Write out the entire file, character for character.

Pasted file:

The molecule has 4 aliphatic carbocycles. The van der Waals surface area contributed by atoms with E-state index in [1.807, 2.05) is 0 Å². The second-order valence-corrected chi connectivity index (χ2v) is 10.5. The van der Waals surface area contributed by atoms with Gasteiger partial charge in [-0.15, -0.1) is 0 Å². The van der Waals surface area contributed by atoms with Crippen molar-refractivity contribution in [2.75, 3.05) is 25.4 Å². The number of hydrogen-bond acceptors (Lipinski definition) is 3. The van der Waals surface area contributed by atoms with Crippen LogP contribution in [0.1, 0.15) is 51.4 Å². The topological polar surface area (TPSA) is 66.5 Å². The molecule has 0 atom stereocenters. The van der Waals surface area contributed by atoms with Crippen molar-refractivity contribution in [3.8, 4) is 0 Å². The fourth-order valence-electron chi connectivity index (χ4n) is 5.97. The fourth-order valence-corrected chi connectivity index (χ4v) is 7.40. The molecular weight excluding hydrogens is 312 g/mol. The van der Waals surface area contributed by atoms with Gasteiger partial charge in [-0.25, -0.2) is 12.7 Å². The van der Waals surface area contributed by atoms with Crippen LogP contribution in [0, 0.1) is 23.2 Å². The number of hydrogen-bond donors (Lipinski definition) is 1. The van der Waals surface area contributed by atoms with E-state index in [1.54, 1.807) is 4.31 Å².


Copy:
The molecule has 4 aliphatic carbocycles. The van der Waals surface area contributed by atoms with E-state index in [1.807, 2.05) is 0 Å². The second-order valence-corrected chi connectivity index (χ2v) is 10.5. The van der Waals surface area contributed by atoms with Gasteiger partial charge in [-0.15, -0.1) is 0 Å². The van der Waals surface area contributed by atoms with Crippen molar-refractivity contribution in [2.75, 3.05) is 25.4 Å². The number of hydrogen-bond acceptors (Lipinski definition) is 3. The van der Waals surface area contributed by atoms with Crippen LogP contribution in [0.1, 0.15) is 51.4 Å². The topological polar surface area (TPSA) is 66.5 Å². The molecule has 0 atom stereocenters. The van der Waals surface area contributed by atoms with Crippen molar-refractivity contribution in [3.8, 4) is 0 Å². The fourth-order valence-electron chi connectivity index (χ4n) is 5.97. The fourth-order valence-corrected chi connectivity index (χ4v) is 7.40. The molecular weight excluding hydrogens is 312 g/mol. The van der Waals surface area contributed by atoms with Gasteiger partial charge in [-0.25, -0.2) is 12.7 Å². The van der Waals surface area contributed by atoms with Crippen LogP contribution in [0, 0.1) is 23.2 Å². The number of hydrogen-bond donors (Lipinski definition) is 1. The van der Waals surface area contributed by atoms with E-state index in [1.54, 1.807) is 4.31 Å².